Month: October 2014

Audience Members: Take Note

Yesterday evening I went to see Miss Saigon at the Prince Edward Theatre in London’s West End, and it was amazing! The cast were all extremely talented, the music was of course amazing and I can’t even begin to count the number of times I got goosebumps, it was so moving (I cried several times), the set was beautiful and so well thought out, the helicopter was spectacular and overall it was an amazing show.

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However, I am quite short, and I happened to be sat behind a particularly tall man. Now don’t get me wrong, they stager the seating very well in theatres, but our height combination just didn’t add up. Having said that, I would have been able to see perfectly if he had been sitting up straight. As theatre goers will be aware, seats are arranged so people have a gap to look through (in between the two people in front of them). But, this man decided to lean to his right throughout the entire show so he could talk to his partner. This meant that I had to lean the other way so that I could actually see the stage, but as I’m quite small I don’t think this caused problems for anyone behind me.

Even though I did manage to lean far enough over to be able to view the performance, it got me thinking about things that audience members should consider. Things that they should know are okay to do, and things which are not. So, here’s a list of 5 things I think audience members should not do when at the theatre:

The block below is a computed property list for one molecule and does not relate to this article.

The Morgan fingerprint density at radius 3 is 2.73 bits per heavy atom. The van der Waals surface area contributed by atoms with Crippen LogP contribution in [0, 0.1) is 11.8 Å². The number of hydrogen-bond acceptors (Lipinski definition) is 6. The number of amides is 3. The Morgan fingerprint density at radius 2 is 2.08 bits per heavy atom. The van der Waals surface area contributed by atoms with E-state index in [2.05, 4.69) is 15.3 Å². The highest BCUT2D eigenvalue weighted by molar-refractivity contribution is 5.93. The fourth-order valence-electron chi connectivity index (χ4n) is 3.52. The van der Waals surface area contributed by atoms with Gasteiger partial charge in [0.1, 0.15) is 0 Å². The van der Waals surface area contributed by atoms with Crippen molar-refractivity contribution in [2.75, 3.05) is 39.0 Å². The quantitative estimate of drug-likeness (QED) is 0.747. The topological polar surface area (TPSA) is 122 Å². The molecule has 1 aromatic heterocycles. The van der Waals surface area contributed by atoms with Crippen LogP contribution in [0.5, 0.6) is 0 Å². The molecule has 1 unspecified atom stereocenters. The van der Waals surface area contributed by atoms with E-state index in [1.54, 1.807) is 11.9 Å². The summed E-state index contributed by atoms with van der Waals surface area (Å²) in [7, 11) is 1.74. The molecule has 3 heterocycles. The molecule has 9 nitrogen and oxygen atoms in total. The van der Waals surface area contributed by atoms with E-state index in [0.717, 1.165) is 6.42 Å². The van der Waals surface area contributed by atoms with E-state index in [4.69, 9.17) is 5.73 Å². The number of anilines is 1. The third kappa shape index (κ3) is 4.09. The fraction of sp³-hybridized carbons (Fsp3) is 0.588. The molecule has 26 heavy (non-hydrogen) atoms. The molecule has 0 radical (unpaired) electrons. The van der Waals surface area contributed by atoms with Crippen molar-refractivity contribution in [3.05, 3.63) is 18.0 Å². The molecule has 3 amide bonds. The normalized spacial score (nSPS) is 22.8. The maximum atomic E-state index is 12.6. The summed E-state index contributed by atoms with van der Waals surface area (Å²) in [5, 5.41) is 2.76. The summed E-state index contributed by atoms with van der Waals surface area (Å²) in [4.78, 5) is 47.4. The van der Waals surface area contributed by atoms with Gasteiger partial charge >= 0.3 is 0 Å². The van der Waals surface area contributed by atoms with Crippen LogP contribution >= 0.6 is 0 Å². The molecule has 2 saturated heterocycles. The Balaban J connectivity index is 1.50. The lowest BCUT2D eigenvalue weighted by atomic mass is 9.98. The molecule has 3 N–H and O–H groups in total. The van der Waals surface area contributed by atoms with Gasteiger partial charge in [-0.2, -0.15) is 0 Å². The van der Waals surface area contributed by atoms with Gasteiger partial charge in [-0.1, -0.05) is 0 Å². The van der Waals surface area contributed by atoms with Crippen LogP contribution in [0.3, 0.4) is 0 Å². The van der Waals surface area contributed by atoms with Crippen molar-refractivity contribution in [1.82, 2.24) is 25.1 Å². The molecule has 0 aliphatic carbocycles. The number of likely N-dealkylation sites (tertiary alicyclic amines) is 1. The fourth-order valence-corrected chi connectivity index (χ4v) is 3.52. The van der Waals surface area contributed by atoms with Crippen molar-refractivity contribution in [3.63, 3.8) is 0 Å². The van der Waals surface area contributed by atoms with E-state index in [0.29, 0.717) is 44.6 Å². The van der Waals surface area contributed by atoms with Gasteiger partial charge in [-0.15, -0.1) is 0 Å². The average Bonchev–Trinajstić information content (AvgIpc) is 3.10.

1) Eating during the interval is perfectly acceptable, I mean they do serve refreshments at the theatre after all. But, when there is an emotional and intense moment happening on stage and someone behind you is unwrapping a sweet, it can ruin and distract from the masterpiece in front of you. So please, eat before the show starts, and during the interval. But as soon as act 2 starts, please for everyone’s sake, put it away.

2) Using your phone. Fair enough, check your messages just before the show starts or during the interval. However when the overture starts your phone should be switched off. It can be very off putting to see a bright screen shining out of the corner of your eye, and it’s very disrespectful to those on stage who have worked hard to perform for you. Also, if you have paid a lot of money for your ticket, why text through the whole show? Make the most of it, you can use your phone anytime you want, but don’t waste the opportunity to watch the show you have come to see.